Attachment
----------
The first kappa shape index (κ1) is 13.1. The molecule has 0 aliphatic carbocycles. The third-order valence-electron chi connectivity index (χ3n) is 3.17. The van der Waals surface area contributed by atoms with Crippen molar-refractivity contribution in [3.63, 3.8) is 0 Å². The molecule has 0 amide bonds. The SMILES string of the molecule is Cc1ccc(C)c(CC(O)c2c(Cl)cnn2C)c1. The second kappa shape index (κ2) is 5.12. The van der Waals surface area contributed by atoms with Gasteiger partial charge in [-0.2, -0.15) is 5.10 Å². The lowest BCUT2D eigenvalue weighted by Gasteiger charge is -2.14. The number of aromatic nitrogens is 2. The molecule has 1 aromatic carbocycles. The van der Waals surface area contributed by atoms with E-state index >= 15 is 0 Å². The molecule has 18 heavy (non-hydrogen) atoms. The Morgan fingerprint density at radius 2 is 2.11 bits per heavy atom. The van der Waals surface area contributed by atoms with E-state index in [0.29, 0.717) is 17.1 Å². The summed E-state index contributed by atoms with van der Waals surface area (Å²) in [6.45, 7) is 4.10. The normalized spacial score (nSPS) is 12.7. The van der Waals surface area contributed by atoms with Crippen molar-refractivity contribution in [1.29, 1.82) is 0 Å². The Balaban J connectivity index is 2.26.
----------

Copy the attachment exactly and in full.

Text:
The first kappa shape index (κ1) is 13.1. The molecule has 0 aliphatic carbocycles. The third-order valence-electron chi connectivity index (χ3n) is 3.17. The van der Waals surface area contributed by atoms with Crippen molar-refractivity contribution in [3.63, 3.8) is 0 Å². The molecule has 0 amide bonds. The SMILES string of the molecule is Cc1ccc(C)c(CC(O)c2c(Cl)cnn2C)c1. The second kappa shape index (κ2) is 5.12. The van der Waals surface area contributed by atoms with Gasteiger partial charge in [-0.2, -0.15) is 5.10 Å². The lowest BCUT2D eigenvalue weighted by Gasteiger charge is -2.14. The number of aromatic nitrogens is 2. The molecule has 1 aromatic carbocycles. The van der Waals surface area contributed by atoms with E-state index >= 15 is 0 Å². The molecule has 18 heavy (non-hydrogen) atoms. The Morgan fingerprint density at radius 2 is 2.11 bits per heavy atom. The van der Waals surface area contributed by atoms with E-state index in [0.29, 0.717) is 17.1 Å². The summed E-state index contributed by atoms with van der Waals surface area (Å²) in [6.45, 7) is 4.10. The normalized spacial score (nSPS) is 12.7. The van der Waals surface area contributed by atoms with Crippen molar-refractivity contribution in [1.29, 1.82) is 0 Å². The Balaban J connectivity index is 2.26.